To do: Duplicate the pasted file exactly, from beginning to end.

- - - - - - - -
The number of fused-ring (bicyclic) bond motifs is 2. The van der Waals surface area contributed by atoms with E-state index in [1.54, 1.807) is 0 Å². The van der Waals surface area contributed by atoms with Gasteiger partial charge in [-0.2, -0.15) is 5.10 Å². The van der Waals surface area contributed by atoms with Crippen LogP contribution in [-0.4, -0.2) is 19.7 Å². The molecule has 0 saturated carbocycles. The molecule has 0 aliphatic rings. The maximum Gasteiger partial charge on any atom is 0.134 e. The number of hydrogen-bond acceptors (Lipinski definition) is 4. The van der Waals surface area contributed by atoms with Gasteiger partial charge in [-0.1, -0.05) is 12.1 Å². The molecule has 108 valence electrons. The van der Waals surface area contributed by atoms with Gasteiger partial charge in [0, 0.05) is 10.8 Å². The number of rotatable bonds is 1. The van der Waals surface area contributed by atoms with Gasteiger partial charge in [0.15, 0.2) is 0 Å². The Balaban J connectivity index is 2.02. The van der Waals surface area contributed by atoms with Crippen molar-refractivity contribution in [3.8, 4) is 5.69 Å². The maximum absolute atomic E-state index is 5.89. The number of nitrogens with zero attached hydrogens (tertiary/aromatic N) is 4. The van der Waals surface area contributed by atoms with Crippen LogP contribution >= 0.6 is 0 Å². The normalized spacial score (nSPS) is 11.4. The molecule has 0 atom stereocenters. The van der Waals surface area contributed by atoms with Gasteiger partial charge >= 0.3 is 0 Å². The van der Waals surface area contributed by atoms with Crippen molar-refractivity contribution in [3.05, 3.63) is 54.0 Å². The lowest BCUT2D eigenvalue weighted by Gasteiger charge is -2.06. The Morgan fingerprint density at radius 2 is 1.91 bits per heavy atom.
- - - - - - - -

The number of fused-ring (bicyclic) bond motifs is 2. The van der Waals surface area contributed by atoms with E-state index in [1.54, 1.807) is 0 Å². The van der Waals surface area contributed by atoms with Gasteiger partial charge in [-0.2, -0.15) is 5.10 Å². The van der Waals surface area contributed by atoms with Crippen LogP contribution in [-0.4, -0.2) is 19.7 Å². The molecule has 0 saturated carbocycles. The molecule has 0 aliphatic rings. The maximum Gasteiger partial charge on any atom is 0.134 e. The number of hydrogen-bond acceptors (Lipinski definition) is 4. The van der Waals surface area contributed by atoms with Gasteiger partial charge in [-0.1, -0.05) is 12.1 Å². The molecule has 108 valence electrons. The van der Waals surface area contributed by atoms with Gasteiger partial charge in [0, 0.05) is 10.8 Å². The number of rotatable bonds is 1. The van der Waals surface area contributed by atoms with Gasteiger partial charge in [0.15, 0.2) is 0 Å². The Balaban J connectivity index is 2.02. The van der Waals surface area contributed by atoms with Crippen molar-refractivity contribution in [3.8, 4) is 5.69 Å². The maximum absolute atomic E-state index is 5.89. The number of nitrogens with zero attached hydrogens (tertiary/aromatic N) is 4. The van der Waals surface area contributed by atoms with Crippen LogP contribution >= 0.6 is 0 Å². The normalized spacial score (nSPS) is 11.4. The molecule has 0 atom stereocenters. The van der Waals surface area contributed by atoms with Gasteiger partial charge >= 0.3 is 0 Å². The van der Waals surface area contributed by atoms with Crippen molar-refractivity contribution in [3.05, 3.63) is 54.0 Å². The lowest BCUT2D eigenvalue weighted by Gasteiger charge is -2.06. The Morgan fingerprint density at radius 2 is 1.91 bits per heavy atom.